Skip to main content


Showing posts from January, 2015

"Betrayal. . ." Free Again

Turquoise Truck for Mendicant Bookworks

I'm excited to announce that in addition to published paperbacks of Over Fifty Billion Kafkas Served and Auggie's Revenge, I'll also have "Turquoise Truck," a car-lot story, published as a stand-alone e-book at Mendicant Bookworks by summer of 2015. Mendicant is known for gritty realism and has published Gerald Locklin, Mark SaFranko, Ben Tanzer, and other small-press stars in the past. This will be my second foray into the world of e-book singles; my first was a short novella (or long story), The Betrayal of Times of Peace and Prosperity.

books: 20 + 1

Lying on my couch at an uncommon angle, I looked up at a shelf with a small selection of paperback fiction and saw these ten titles in order: Lorrie Moore's Anagrams, Toni Morrison's Beloved and Sula, Murakami's Hard Boiled Wonderland at the End of the World, Arthur Nersesian's The Fuck Up and Chinese Takeout, Chris Offutt's Out of the Woods, Yuri Olesha's Envy, Pynchon's V, and Roth's The Human Stain.

I have so many books in storage and in piles on the floor or shelves in other rooms, yet, possibly, these ten represent in exacting proportion all the fiction I read. Having said that, I soon realize that 30% women might be high, sadly enough, and 20% in translation is low, I think, and it would be weighted more toward fiction from Europe and Russia, not 50/50 between Europe/Russia and Asia. Also, because I anticipated teaching contemporary literature, after 1945, when I drove down to South Carolina, I left most of my titles written before World War II i…

tweeting about John Gardner like the wild and krazy guy i am

Raymond Carver said John Gardner, PhD Iowa, famous, if forgotten?, had a 4 or 5 course load of fresh comp at Oberlin:
— Alex Kudera (@kudera) January 12, 2015 maybe i should be anti-Gardner since i'm in w/the #Pynchon crowd & am known to dig caricature, distrust too serious
— Alex Kudera (@kudera) January 12, 2015 on the other hand John Gardner's Mickelsson's Ghosts got me back into writing fiction, would sit on Friday afternoons in Van Pelt, comfy 1/2
— Alex Kudera (@kudera) January 12, 2015 cushioned seat by big glass window, March, April, May 2004, never checked the book out of the library, used a clean dinner napkin 4 bookmark
— Alex Kudera (@kudera) January 12, 2015 returned the book to the shelf every single time, always read from same book although there was another exactly like it up there in stacks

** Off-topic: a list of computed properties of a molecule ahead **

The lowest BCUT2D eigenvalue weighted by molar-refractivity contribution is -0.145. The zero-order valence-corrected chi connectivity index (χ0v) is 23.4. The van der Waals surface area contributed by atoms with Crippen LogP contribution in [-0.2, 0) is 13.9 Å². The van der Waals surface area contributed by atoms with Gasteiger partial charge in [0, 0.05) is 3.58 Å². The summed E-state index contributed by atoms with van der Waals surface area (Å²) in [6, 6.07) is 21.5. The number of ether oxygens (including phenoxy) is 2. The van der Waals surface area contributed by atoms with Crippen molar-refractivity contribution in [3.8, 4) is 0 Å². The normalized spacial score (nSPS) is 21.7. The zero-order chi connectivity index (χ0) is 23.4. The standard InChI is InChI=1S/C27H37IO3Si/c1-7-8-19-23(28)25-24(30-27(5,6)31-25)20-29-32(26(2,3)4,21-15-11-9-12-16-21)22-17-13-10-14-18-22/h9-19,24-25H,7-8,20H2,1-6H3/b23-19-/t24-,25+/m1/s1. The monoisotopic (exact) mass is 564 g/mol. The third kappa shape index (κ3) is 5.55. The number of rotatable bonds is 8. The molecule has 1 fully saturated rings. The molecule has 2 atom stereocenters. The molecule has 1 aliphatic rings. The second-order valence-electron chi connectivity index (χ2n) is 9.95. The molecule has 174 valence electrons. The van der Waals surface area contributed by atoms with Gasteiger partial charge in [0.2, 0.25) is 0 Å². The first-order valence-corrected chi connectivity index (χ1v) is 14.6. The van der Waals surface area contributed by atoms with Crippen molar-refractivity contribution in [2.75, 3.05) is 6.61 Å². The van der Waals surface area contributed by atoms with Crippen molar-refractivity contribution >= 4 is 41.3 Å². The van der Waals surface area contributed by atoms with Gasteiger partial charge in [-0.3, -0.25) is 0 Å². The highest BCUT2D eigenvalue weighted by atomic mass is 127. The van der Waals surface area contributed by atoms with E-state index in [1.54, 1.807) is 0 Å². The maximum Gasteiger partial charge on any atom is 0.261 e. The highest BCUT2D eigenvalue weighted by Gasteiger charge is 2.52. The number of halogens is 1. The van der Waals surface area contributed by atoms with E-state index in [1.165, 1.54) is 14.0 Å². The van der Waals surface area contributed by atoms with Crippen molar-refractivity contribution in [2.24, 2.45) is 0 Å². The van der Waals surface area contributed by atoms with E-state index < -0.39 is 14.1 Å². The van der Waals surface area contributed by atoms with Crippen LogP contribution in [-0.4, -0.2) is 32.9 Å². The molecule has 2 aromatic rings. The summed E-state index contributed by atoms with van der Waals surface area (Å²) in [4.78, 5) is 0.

— Alex Kudera (@kudera) January 12, 2015 first paragraph of Mickelsson's Ghosts led me to conceive of Cyrus Duffl…

jose kozer

Daniel Dragomirescu of Contemporary Literary Horizon sent me this poem:
MY FATHER, WHO IS STILL ALIVE My father, who is still alive,
I don’t see him, and I know he has shrunk,
he has a family of brothers burned to ashes             in Poland,
he never saw them, he learned of the death of            his mother by telegram,
he didn’t inherit even a single button from his father,
what do I know if he inherited his character.
My father, who was a tailor and a Communist,
my father who didn’t speak and sat on the             terrace,
to not believe in God,
to not want anything more to do with men,
sullenly withdrawing into himself against Hitler, against Stalin,
my father who once a year would raise a glass               of whisky,
my father sitting in a neighbour’s apple               tree eating its               fruit
the day the Reds entered his village
and made my grandfather dance like a            bear on the Sabbath,
and made him light a cigarette and smoke it           on a …

other writers' Slovaks

And, finally, near the end of Journey, Celine arrives at his Slovak beauty, a far cry from the meth-infested psychotic "no-neck Slovak" of Robert Stone's "Helping":

Quite a few fine-looking girls applied for the job. In fact, so many strapping young women of all nationalities flocked to Vigny as soon as our ad appeared that we were hard put to it to choose among them. In the end we picked a Slovak by the name of Sophie whose complexion, energetic yet gentle bearing, and divine good health struck us, I have to admit, as irresistible.

In my imagined, or real, life of a Czech Kudera passing as a Slovak Soska (my father's father's true last name), my first literary sighting of any characters from the old country was late in high school and concerned the Czech girls on the American plains of Willa Cather's My Antonia, a book I remember enjoying very much. And, of course, Stone's "Helping" remains a favorite story nevertheless or because of i…

portrait of celine with frozen penny

Celine on people from our past

"He went on talking to me in the darkness, while I retraced the steps of my past with the sound of his voice as a charm with which to open the doors of the years and months and finally of my days, wondering where I could have run into this man. But I found nothing. No answer. You can lose your way groping among the shadows of the past. It's frightening how many people and things there are in a man's past that have stopped moving. The living people we've lost in the crypts of time sleep so soundly side by side with the dead that the same darkness envelops them all."

~~ Celine, Journey to the End of the Night